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## ← 02 05ComputationalSolutions1BHD

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2.5 Computational Solutions (Video 1B)

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Showing Revision 3 created 01/01/2018 by Hazm TALAB.

1. So, let's continue with this example.
2. We just found the T(2) was 11, or approximately 11
3. because we had to do some make-believe to get this,
4. but now let's see if we can figure out T(4).
5. I can figure out how fast the temperature is changing
6. at time 2, assuming that the temperature is 11.
7. What's the rate of change? Well I just ask the equation
8. - that's what the differential equation does - it's a rule that tells me how fast
9. the temperature is changing, if we know the temperature.
10. So let's do that.
11. So we use the equation - we ask the equation:
12. When the temperature is 11, what's the rate of change? what's the derivative?
13. So, when time is 2, we plug in 11, so capital T is 11, 20 -11 is 9,
14. times .2 is 1.8
15. So now we know that when the temperature is 11,
16. it is warming up at 1.8 degrees per minute.
17. So now suppose we want to know T(4), 4 minutes in,
18. again, we have the same problem
19. - this rate isn't constant - it's changing all the time,
20. as soon as a temperature changes we get a new rate,
21. but as before, we'll ignore the problem
22. and pretend that it's constant.
23. So, again the problem is: the rate is not constant
24. - our solution is to ignore the problem
25. - not always a good way to go about things
26. but for Euler's method, it turns out to work okay
27. - we'll ignore the problem - pretend it is constant
28. and then we can figure out the temperature at time 4, 4 minutes in,
29. in these 2 minutes, that we're pretending:
30. how much temperature increase do we have,
31. well at 1.8 degrees per minute for 2 minutes, that's 3.6,
32. 3.6 +11, where we started, gives us 14.6
33. So now, I know the temperature at T equals 4 minutes.
34. We can keep doing this,
35. continue along with this process, and we'll get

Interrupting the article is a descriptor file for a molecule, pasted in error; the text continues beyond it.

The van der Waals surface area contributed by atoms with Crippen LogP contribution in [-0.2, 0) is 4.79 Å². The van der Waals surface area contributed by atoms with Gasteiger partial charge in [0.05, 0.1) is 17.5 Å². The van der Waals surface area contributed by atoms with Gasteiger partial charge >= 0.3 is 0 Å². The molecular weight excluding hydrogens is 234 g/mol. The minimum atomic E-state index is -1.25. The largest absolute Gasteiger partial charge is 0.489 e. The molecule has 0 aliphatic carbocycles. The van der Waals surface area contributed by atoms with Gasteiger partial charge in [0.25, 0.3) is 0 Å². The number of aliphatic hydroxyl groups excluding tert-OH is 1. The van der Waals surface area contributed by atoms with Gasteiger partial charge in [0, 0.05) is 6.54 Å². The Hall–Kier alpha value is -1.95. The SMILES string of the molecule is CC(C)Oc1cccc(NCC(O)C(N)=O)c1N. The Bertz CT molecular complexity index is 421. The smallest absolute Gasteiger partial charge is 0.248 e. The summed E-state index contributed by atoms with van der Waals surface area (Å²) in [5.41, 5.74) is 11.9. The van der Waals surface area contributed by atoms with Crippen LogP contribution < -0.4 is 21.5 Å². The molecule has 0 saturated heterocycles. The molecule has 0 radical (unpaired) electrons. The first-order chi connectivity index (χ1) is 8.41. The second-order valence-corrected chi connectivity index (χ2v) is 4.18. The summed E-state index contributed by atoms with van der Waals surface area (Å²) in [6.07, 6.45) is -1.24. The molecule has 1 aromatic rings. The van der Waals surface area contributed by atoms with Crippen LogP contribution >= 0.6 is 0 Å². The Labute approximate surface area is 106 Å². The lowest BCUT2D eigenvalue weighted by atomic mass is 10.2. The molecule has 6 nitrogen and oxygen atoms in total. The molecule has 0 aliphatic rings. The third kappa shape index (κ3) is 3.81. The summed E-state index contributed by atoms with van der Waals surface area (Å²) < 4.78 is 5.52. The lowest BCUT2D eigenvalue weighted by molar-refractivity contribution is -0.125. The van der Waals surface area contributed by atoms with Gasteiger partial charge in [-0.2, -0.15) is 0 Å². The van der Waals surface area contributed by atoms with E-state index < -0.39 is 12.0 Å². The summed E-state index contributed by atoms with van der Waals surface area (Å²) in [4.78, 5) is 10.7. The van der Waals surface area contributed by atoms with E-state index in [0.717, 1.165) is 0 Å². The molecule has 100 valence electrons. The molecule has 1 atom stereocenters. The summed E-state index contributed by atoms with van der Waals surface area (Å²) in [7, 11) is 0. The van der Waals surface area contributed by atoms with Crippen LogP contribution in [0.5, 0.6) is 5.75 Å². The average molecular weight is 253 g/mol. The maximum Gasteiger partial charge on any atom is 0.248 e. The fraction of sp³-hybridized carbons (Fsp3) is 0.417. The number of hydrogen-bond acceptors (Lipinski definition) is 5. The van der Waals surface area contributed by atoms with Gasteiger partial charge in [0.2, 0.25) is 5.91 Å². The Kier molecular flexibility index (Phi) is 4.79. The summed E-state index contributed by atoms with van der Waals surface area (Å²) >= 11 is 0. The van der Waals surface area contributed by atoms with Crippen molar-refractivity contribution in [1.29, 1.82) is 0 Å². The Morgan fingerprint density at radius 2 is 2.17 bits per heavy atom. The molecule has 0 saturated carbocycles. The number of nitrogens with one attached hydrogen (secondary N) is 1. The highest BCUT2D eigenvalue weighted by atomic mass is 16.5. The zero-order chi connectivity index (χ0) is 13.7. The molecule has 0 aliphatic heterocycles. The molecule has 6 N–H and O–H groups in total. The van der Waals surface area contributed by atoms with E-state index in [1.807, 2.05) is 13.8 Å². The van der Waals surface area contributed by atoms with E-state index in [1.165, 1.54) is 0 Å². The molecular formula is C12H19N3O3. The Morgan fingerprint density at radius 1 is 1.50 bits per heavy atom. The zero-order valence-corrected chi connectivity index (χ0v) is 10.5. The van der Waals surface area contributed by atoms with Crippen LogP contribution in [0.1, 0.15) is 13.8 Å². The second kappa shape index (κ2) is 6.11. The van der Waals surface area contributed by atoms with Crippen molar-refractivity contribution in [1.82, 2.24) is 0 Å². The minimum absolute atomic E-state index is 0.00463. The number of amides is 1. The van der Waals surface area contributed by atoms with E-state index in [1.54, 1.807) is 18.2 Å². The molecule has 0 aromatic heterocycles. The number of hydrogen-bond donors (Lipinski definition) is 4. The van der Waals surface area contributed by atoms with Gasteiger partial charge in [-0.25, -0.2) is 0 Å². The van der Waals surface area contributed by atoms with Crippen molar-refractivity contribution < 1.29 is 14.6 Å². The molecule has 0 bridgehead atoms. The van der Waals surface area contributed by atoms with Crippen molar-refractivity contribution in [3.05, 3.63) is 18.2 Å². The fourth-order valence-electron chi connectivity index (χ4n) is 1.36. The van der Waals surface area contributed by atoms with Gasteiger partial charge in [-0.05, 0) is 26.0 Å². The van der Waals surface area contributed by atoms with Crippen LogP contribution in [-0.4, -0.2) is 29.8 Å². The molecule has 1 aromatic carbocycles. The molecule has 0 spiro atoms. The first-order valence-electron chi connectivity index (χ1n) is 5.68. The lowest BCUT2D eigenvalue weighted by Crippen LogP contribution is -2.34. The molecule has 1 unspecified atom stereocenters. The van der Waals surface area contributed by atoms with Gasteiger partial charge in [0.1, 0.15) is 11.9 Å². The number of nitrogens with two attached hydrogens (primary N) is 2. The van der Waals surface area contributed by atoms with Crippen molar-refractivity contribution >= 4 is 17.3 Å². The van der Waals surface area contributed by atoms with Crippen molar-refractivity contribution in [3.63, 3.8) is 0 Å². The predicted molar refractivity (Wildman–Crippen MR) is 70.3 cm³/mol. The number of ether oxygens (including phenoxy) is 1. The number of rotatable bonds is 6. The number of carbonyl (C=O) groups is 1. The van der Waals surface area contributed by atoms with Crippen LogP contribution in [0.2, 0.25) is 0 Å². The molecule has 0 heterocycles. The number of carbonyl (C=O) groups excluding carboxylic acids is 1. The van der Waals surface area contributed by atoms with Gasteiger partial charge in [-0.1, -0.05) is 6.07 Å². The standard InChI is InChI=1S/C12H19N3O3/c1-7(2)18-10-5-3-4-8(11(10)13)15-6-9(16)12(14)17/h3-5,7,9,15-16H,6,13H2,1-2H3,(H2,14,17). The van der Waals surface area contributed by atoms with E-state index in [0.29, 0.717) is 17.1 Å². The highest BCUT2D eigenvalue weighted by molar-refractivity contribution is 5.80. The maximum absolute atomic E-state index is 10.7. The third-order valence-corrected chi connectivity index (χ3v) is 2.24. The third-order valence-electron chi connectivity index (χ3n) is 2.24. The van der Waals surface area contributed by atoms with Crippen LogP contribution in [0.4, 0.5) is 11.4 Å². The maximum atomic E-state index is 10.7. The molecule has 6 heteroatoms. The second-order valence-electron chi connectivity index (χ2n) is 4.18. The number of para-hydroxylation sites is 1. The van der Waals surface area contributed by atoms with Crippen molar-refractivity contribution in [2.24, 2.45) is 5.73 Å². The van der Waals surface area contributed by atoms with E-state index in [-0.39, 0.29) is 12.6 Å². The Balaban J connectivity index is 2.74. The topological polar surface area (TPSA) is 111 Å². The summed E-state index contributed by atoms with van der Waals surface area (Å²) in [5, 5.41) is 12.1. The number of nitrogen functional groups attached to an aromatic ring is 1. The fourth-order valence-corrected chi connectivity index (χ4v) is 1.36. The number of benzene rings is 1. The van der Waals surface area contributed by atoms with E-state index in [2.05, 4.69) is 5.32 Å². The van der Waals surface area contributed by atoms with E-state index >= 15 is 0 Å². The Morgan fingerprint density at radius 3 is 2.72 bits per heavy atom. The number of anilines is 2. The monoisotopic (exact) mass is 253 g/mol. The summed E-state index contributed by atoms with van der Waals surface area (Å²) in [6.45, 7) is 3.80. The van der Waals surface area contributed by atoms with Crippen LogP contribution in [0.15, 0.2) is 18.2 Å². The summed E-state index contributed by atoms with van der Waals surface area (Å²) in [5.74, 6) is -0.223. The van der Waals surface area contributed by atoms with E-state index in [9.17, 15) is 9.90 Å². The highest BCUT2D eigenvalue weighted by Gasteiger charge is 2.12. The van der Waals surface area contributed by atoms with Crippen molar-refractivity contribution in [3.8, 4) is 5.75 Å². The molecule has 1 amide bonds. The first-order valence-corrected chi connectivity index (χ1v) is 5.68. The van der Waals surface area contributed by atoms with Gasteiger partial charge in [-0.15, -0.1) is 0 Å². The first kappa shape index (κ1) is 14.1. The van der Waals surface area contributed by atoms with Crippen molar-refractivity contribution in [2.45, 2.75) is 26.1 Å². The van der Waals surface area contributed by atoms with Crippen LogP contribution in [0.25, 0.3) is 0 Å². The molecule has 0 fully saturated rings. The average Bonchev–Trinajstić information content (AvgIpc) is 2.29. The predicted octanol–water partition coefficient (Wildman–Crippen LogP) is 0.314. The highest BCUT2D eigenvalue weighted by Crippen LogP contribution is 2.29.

36. a series of temperature values for a series of times.
37. So, we continue this process,
38. and we can put our results in a table.
39. So these first 3 entries we've already figured out
40. - the initial temperature is 5, then at time 2 it was 11,
41. at 4, it was 14.6, and at 6,
42. if when one follow this process along, one would get 16.76,
43. and we could keep on going.
44. So, let's make a graph - let's make a plot of these numbers
45. and see what it looks like, and compare it to the exact solution.
46. So, for this equation, it turns out one can use calculus to figure out
47. an exact solution for this differential equation,
48. and that shown as this solid line here.
49. Towards the end of this sub unit, I'll talk a little bit about
50. how one would get this solid line.
51. The Euler solution - that's what we're doing here
52. - are these squares - so we start at
53. the initial condition, and then here at 11,
54. a little bit less than 15, almost 17, and so on.
55. So we can see that the Euler solution
56. - the squares connected by the dotted line
57. is not that close to the exact solution.
58. It's not that bad, but it's not a perfect match
59. and we wouldn't expect a perfect match
60. because we had to do some pretending in order to get this.
61. So, as is often the case, ignoring the problem
62. - remember the problem was that:
63. the derivative - the rate of change wasn't constant.
64. Ignoring the problem actually wasn't a great solution
65. because we have these errors here.
66. For this example, I'd chose a step size of 2, a delta t of 2.
67. I said: let's figure out the temperature, capital T, every 2 minutes,
68. but it's this step size that got us into trouble
69. because I had to pretend that a constantly changing rate
70. was actually constant over this time of 2 minutes,
71. and that's clearly not true,
72. so, a way we could do better with this Euler method is to use a smaller delta t.